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Caring for Grieving Students and Families

March 11, 2021

Caring for Grieving Students and Families

Supporting grieving students, and their families, is always challenging. Now, more than a year into the pandemic, many educators are overwhelmed, processing their own grief even as they continue doing all they can to care for their students.


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How Can We Help Grieving Students and Families?

Supporting grieving students, and their families, is always challenging. Now, more than a year into the pandemic, many educators are overwhelmed, processing their own grief even as they continue doing all they can to care for their students. No one should face this challenge alone. The Coalition to Support Grieving Students, of which the AFT is a founding member, was formed to help teachers and other education professionals comfort students and families experiencing loss. Here, we highlight materials focused on grief and trauma created by the coalition that are available through Share My Lesson.

Virtual Conference 2021: PD Webinars for Trauma-Sensitive Practices

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Helping Grieving Students Cope

Very few educators have had the benefit of professional development on how to understand, approach, and connect with grieving students. The coalition’s comprehensive guide to its video and print materials is a valuable place to start. “Supporting Grieving Students During a Pandemic” offers modules on connecting with families remotely, explanations of grief triggers, and information about organizations supporting grieving children and their families. Similarly, the webinar “Supporting Grieving Children in Our Schools” outlines the strategies that teachers and paraprofessionals can use to help bereaved students who are withdrawing from friends, family, and academics.

An important first step in reassuring grieving students is starting a conversation. The resource “Talking with Children” offers advice on how to initiate contact with students and reassure them that they are not alone. With simple strategies for being genuine and approachable, and even some examples of what to say, this short guide will help educators take that first crucial step: creating an opportunity for the student to share. Even if a student does not want to talk at first, it is vital to show there are people who do care and are available to listen, if and when they are ready.

In offering words of consolation, many of us fear saying the wrong thing. Even a well-intentioned comment might inadvertently encourage those grieving to hide or even deny their feelings. The coalition’s “What Not to Say” module provides concrete suggestions to ensure that supportive comments are helpful and that students are given the space to express their emotions in a healthy manner. These suggestions include listening more and talking less (so that grieving students are leading the conversation), showing empathy, and avoiding efforts to simply cheer them up. Classmates also play an important role in processing loss. To support a grieving peer, the “Peer Support” resource suggests educators provide basic information to classmates about a peer’s loss, give classmates opportunities to ask questions of the teacher before a grieving student returns to class, and offer a safe environment to share thoughts and feelings.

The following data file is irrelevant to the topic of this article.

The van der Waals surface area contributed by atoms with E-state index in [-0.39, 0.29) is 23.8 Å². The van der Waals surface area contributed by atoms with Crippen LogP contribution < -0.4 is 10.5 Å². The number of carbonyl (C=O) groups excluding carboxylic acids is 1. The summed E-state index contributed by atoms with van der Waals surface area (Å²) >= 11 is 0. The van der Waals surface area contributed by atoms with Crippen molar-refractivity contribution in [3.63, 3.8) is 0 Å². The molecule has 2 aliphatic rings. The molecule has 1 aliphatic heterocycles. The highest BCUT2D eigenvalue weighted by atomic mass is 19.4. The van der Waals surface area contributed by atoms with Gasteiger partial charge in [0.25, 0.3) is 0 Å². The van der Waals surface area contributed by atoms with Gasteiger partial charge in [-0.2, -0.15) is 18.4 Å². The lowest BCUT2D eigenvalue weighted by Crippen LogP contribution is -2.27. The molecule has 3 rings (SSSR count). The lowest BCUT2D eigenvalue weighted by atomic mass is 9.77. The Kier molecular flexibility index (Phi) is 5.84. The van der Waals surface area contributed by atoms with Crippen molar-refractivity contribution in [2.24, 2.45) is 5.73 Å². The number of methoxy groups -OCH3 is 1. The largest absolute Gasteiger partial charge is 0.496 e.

Save Your Spot: Virtual Conference 2021

virtual conference 2021 has webinars to help educators and school staff help grieving students and families.

Connecting with Families and Colleagues

In the module “Connecting with Families,” the coalition highlights the need to partner with students’ primary caregivers to provide students a firmer basis for emotional support and to ensure family members are aware of school and community resources. Cultural considerations also play a role in building these connections. The coalition’s “Cultural Sensitivity” resource underscores the importance of approaching each family in a sensitive, thoughtful manner. It’s essential to ask questions and intentionally avoid making assumptions so that each family’s unique perspective is honored.

In supporting students experiencing loss, coordination by the entire school staff is crucial. The module “Coordinating Services and Supporting Transitions” explains how each member of the school staff has the potential to help grieving students, and how they can provide the most effective support if they work together as a team, especially as students navigate potentially difficult transitions (such as to a new grade or school, especially since grieving is a long-term process).

Helping grieving students express their feelings and accept emotional supports will give them the tools to help themselves. It will also prepare students to sustain themselves and their loved ones in difficult times that will inevitably come later in their lives. To see what other resources Share My Lesson offers on grief and loss, visit our collection of lesson plans, materials, and activities. If you have additional ideas or requests, please reach out to us at [email protected].


American Educator, Spring 2021

Share My Lesson
The American Federation of Teachers’ Share My Lesson is a free, award-winning community-based site that brings together educators, parents and caregivers, paraprofessionals and school-related personnel, specialized instructional support personnel, union and nonunion members, educational partners,... See More

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